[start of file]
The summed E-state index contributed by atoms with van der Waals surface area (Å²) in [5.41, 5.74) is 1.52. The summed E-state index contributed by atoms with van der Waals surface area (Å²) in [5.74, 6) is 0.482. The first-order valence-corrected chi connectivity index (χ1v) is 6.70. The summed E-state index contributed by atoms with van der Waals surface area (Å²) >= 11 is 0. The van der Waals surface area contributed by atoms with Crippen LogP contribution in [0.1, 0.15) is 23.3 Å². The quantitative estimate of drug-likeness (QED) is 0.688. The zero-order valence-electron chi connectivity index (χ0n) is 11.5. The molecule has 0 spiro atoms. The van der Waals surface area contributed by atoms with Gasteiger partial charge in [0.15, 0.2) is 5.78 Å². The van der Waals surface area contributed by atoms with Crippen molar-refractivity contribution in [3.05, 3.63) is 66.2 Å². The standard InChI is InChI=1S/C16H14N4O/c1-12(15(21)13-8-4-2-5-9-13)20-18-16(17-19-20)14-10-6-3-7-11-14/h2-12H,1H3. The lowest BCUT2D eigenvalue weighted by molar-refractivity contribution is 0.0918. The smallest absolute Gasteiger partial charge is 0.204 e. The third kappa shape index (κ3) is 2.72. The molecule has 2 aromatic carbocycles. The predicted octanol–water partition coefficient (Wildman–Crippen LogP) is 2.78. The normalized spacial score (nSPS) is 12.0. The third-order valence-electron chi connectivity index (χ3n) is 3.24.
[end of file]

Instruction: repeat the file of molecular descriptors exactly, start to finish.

The summed E-state index contributed by atoms with van der Waals surface area (Å²) in [5.41, 5.74) is 1.52. The summed E-state index contributed by atoms with van der Waals surface area (Å²) in [5.74, 6) is 0.482. The first-order valence-corrected chi connectivity index (χ1v) is 6.70. The summed E-state index contributed by atoms with van der Waals surface area (Å²) >= 11 is 0. The van der Waals surface area contributed by atoms with Crippen LogP contribution in [0.1, 0.15) is 23.3 Å². The quantitative estimate of drug-likeness (QED) is 0.688. The zero-order valence-electron chi connectivity index (χ0n) is 11.5. The molecule has 0 spiro atoms. The van der Waals surface area contributed by atoms with Gasteiger partial charge in [0.15, 0.2) is 5.78 Å². The van der Waals surface area contributed by atoms with Crippen molar-refractivity contribution in [3.05, 3.63) is 66.2 Å². The standard InChI is InChI=1S/C16H14N4O/c1-12(15(21)13-8-4-2-5-9-13)20-18-16(17-19-20)14-10-6-3-7-11-14/h2-12H,1H3. The lowest BCUT2D eigenvalue weighted by molar-refractivity contribution is 0.0918. The smallest absolute Gasteiger partial charge is 0.204 e. The third kappa shape index (κ3) is 2.72. The molecule has 2 aromatic carbocycles. The predicted octanol–water partition coefficient (Wildman–Crippen LogP) is 2.78. The normalized spacial score (nSPS) is 12.0. The third-order valence-electron chi connectivity index (χ3n) is 3.24.